I definitely have not found the Christmas spirit this year. In fact, I put away the few decorations I had set out.
So I decided to carry out a random act of kindness in an attempt to find at least a bit of the holiday spirit. As I went through the check-out line at the grocery store early this morning, I noticed a man in line behind me with a bag of three doughnuts. I told the cashier I wanted to pay for his purchase, too. He first said no, but I told him I was just paying forward a similar kindness someone had done for me and to please let me do this for him. So he relented, thanked me and went on his way. Now buying three doughnuts isn't a big deal, and the total cost was less than $2, but I hope it brightened this man's day just a bit. And I think the cashier appreciated this little act of kindness as well.
As I was walking my dogs later in the morning, I recalled a time some 20+ years ago when my husband at the time and I, along with our dogs, would make up a couple of plates of homemade cookies, fudge and fruit cake and deliver them to the sailors standing guard at the gate to the naval air station. This was in the 1990s, before acts of terrorism made it impossible for our military to accept gifts from unknown people. I worked for NASA, which occupied one side of the naval air station site.
The look on the face of the sailor pulling a boring guard duty on Christmas Eve as we drove up and handed over a couple of plates of homemade sweets was priceless. These sailors were young, probably around 20 years old or even younger, and most likely spending their first Christmas away from home.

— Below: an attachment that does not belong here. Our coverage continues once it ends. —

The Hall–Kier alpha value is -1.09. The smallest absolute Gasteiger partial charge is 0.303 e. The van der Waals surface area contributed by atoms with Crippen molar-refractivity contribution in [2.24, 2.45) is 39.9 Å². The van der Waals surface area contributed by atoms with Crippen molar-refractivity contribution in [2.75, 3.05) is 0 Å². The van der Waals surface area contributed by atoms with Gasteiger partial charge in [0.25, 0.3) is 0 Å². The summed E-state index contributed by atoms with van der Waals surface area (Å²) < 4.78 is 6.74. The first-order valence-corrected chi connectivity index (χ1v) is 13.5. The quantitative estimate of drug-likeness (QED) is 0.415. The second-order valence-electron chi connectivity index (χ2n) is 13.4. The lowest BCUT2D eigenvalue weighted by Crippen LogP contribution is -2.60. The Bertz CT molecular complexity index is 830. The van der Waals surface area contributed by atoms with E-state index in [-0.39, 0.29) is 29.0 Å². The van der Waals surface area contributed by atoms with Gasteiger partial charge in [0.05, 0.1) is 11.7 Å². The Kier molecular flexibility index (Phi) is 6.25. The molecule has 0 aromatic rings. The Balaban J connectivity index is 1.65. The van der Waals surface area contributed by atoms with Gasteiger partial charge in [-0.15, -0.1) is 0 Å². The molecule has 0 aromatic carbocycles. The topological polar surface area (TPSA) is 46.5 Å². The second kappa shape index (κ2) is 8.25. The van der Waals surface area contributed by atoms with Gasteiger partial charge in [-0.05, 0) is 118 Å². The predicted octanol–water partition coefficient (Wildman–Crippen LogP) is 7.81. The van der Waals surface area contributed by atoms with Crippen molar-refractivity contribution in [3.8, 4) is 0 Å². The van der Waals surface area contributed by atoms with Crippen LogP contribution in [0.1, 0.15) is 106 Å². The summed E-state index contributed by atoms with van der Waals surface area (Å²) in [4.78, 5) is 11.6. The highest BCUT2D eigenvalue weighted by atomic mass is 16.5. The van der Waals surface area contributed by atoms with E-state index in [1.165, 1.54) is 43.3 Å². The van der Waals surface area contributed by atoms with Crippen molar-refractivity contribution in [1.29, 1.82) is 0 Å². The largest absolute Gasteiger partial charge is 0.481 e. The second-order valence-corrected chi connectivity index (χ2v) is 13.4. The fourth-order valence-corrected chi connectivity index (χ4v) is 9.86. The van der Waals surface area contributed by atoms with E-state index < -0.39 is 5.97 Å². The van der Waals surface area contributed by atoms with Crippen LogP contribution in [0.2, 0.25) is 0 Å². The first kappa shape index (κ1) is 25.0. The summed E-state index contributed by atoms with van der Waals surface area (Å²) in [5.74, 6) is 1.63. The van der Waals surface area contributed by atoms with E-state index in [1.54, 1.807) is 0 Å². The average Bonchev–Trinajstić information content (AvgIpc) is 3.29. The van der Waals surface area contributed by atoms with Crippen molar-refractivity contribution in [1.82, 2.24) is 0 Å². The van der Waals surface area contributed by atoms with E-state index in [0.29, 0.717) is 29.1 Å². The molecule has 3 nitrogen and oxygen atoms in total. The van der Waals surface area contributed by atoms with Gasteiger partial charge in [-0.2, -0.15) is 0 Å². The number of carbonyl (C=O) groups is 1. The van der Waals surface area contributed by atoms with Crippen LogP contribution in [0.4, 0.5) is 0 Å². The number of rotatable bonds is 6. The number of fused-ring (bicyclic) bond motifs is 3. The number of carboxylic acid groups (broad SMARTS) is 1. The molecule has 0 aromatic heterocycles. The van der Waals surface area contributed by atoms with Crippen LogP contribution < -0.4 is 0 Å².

We carried out this tradition for several years, until the naval air station was closed and the gate guards became rent-a-cops. Somehow I was no longer motivated to carry on the tradition after that.
It's a shame traditions such as this have gone away because of the actions of a few misguided individuals who might want to poison the food, fill it with ground glass, etc. I would love to take some homemade goodies to a local police station or fire house.
Since I can't do that, I have challenged my Facebook friends to perform a random act of kindness
(or several) during the holiday season. And now I'm challenging you, my readers, whichever country you live in, to do the same thing. You don't have to say what act of kindness you do, but I would love to know that people are doing something nice for
others during this season of giving.
It doesn't matter whether you are Christian, Muslim, Jewish, Buddhist, Hindu or none of these. It doesn't matter whether you celebrate Christmas or not. I simply would love to see people around the world carrying out random acts of kindness as an antidote to the hatred, cruelty and suffering in our world. You can do anything, from buying doughnuts for a stranger to holding a door or visiting a shut-in neighbor. Your act of kindness need not be expensive or take a lot of time. It is, after all, the thought that counts. And we never know just what that kindness may mean to someone.
If you want to share your act of kindness, I would love to hear about it. If you want to keep it to yourself, that's fine, too. Just think what a difference we can make in the world if millions of people start to do something nice for someone just because, with no expectation of anything other than brightening the day of someone who may desperately need a bit of kindness.
Will you join me?